Comfort Foods-The Healthy Way

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Comfort food is, well… comforting. Whether you’ve had a hard day at work, trouble in your relationship or just need a lift, it is often almost instinctive to reach for a packet of crisps or a bowl of ice cream to ‘take the pain away’.

After indulging comes the guilt associated with eating it – because comfort food is almost always high in calories, salt, sugar and fat. But what if you could evade the guilt and still enjoy your comfort food?

The truth is, there is no ‘bad’ comfort food; if it gives you comfort it must be good, yes? But just because ice cream makes you feel good doesn’t mean that you should eat a litre in one sitting. If you want to enjoy your comfort food in your down moments without feeling like you are committing a crime, here are some things to do.

When portioning out your comfort food, divide your plate into two; one half will constitute the comfort item, and the other half, a healthy alternative. Let’s say you have a sweet tooth and like your ice cream; have one scoop of ice cream – and dedicate the other half to some fruit that goes well with it, such as peach slices or warm apple chunks sprinkled with cinnamon. This way, you will eat a healthier alternative to your comfort food.

If you love deep-fried fatty foods, complement them with some vegetables or salad that helps in digestion. Ask for extra salad to go with your French fries or fried chicken, or ask your butcher to provide some salad to go with the *mutura. But remember, this does not give you license to eat fries every day just because you’re eating a salad on the side. Restrict yourself to indulge, at most, twice a week, to ease your digestion and avoid fat being stored in your body. If you have a craving for pizza or samosas, look for veggie options to corner your psychological needs.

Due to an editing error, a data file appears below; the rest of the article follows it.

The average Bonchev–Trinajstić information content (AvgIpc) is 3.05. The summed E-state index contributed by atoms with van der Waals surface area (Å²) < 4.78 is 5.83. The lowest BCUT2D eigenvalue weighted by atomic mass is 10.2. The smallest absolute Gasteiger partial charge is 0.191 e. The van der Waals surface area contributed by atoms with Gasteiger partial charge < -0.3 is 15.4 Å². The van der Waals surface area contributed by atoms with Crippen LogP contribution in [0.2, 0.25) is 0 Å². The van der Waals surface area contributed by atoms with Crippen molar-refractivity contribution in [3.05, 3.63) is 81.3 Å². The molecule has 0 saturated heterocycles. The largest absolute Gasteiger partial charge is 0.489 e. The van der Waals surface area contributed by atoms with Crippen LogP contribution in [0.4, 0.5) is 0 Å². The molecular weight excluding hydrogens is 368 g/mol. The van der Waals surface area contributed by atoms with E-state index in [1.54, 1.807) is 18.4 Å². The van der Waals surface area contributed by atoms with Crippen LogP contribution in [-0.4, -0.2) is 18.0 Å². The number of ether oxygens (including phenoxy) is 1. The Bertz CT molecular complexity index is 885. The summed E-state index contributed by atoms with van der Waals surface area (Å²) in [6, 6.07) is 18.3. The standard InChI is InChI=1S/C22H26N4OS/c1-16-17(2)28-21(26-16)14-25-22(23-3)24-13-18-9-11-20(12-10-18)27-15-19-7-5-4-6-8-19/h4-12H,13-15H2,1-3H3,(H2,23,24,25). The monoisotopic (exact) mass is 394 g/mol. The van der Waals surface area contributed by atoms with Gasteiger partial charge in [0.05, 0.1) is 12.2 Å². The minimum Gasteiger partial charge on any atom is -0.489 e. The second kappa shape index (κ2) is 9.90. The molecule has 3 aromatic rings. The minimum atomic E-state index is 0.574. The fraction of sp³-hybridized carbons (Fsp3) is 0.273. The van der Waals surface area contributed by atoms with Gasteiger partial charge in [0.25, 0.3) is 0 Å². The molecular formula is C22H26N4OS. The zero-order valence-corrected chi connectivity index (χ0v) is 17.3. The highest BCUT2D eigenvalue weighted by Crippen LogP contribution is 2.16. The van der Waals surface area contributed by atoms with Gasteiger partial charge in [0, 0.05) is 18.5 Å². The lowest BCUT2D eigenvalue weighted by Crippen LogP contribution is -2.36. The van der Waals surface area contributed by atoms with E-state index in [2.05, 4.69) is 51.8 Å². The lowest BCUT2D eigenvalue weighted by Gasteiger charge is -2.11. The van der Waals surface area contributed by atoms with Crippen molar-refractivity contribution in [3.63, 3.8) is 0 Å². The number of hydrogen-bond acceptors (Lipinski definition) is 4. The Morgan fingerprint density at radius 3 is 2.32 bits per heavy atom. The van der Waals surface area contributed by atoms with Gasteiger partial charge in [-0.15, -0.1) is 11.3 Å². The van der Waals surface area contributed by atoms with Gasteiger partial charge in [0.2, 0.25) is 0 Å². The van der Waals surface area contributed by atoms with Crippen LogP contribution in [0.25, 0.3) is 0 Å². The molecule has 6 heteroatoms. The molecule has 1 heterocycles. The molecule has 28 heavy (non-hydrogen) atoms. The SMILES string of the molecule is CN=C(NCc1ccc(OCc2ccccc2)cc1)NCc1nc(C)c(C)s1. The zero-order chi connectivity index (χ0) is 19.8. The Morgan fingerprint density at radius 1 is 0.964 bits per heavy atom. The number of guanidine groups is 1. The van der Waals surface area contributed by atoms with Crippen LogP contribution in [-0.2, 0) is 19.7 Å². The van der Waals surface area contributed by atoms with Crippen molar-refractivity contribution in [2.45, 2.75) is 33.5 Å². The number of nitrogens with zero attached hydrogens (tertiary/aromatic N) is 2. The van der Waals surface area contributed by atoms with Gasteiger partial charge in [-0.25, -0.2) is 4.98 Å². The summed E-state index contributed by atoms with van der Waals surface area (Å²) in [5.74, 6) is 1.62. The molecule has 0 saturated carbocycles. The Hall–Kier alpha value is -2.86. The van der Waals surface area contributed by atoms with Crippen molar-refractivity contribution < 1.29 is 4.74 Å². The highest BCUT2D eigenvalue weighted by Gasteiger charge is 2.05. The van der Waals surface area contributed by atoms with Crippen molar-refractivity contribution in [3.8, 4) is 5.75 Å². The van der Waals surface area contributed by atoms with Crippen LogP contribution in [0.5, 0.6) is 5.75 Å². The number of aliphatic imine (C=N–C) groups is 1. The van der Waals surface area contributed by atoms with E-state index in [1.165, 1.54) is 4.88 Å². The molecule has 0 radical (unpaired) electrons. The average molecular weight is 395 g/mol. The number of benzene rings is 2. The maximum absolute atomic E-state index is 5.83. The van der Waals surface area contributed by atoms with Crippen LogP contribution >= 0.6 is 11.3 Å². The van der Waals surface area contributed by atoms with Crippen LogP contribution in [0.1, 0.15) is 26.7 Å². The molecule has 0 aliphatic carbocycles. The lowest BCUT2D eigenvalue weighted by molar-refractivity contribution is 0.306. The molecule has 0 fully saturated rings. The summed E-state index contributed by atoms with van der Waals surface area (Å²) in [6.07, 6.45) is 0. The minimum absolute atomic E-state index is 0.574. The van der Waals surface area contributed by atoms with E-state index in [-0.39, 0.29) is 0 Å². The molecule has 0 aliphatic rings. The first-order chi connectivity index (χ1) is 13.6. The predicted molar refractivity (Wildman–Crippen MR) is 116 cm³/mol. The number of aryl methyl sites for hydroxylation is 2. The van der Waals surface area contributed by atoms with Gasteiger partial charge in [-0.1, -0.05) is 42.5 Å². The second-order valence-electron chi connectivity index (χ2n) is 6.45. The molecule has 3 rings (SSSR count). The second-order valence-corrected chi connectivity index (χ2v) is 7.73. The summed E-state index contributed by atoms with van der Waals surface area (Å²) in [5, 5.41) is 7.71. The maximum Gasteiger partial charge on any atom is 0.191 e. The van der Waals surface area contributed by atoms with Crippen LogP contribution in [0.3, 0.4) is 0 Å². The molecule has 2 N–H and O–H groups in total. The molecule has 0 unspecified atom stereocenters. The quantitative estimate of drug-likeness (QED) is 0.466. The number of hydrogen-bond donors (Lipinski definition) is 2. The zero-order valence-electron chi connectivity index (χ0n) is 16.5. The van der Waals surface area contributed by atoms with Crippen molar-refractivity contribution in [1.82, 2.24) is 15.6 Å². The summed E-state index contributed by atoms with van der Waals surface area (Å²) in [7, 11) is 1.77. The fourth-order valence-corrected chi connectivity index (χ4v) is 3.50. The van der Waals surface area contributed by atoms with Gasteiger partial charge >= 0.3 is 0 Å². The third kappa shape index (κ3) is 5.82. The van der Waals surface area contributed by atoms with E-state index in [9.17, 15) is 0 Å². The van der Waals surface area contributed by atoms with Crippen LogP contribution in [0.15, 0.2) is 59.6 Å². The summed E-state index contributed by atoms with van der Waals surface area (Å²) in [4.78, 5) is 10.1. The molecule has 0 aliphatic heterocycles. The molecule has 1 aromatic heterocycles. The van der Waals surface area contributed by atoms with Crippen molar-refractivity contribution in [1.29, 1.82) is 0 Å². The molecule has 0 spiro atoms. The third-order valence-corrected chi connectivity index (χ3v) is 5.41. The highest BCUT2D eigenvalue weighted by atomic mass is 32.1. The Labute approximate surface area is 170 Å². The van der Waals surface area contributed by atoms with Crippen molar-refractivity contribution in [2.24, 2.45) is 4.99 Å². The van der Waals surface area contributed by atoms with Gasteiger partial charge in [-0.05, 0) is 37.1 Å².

If your tooth is salty and you prefer snack items such as crisps and popcorn, avoid adding salt directly to them as this will increase your risk of hypertension. Popcorn is a healthier snack than crisps, but you should always restrict yourself to 50 gms at the most. Crisps and popcorn are very high in calories, and a large portion may provide all the energy you need for the day – without the nutrients you will need from other food groups.

If your comfort food of choice is cake or chocolate, rather than eat a slice or bar every day, limit yourself to once a week – usually a ‘sin day’ such as Sunday.

Whatever you are craving, remember this rule: Restrict or complement and all should be okay.